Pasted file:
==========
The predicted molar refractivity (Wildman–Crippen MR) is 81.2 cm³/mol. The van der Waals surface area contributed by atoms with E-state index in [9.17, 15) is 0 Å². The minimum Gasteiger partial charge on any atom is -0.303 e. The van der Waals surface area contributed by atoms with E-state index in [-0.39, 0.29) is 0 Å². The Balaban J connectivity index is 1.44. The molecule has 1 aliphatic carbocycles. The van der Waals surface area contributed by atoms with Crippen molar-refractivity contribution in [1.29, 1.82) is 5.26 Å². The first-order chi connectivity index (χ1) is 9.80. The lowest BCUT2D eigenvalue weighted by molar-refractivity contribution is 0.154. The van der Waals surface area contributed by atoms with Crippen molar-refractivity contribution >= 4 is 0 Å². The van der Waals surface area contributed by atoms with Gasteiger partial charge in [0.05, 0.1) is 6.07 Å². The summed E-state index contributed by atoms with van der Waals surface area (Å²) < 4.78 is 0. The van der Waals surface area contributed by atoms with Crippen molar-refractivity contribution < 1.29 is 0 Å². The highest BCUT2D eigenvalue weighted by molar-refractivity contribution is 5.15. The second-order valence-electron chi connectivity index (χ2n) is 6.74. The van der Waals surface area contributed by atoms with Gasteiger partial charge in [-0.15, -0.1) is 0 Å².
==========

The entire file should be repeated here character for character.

The predicted molar refractivity (Wildman–Crippen MR) is 81.2 cm³/mol. The van der Waals surface area contributed by atoms with E-state index in [9.17, 15) is 0 Å². The minimum Gasteiger partial charge on any atom is -0.303 e. The van der Waals surface area contributed by atoms with E-state index in [-0.39, 0.29) is 0 Å². The Balaban J connectivity index is 1.44. The molecule has 1 aliphatic carbocycles. The van der Waals surface area contributed by atoms with Crippen molar-refractivity contribution in [1.29, 1.82) is 5.26 Å². The first-order chi connectivity index (χ1) is 9.80. The lowest BCUT2D eigenvalue weighted by molar-refractivity contribution is 0.154. The van der Waals surface area contributed by atoms with Crippen molar-refractivity contribution >= 4 is 0 Å². The van der Waals surface area contributed by atoms with Gasteiger partial charge in [0.05, 0.1) is 6.07 Å². The summed E-state index contributed by atoms with van der Waals surface area (Å²) < 4.78 is 0. The van der Waals surface area contributed by atoms with Crippen molar-refractivity contribution < 1.29 is 0 Å². The highest BCUT2D eigenvalue weighted by molar-refractivity contribution is 5.15. The second-order valence-electron chi connectivity index (χ2n) is 6.74. The van der Waals surface area contributed by atoms with Gasteiger partial charge in [-0.15, -0.1) is 0 Å².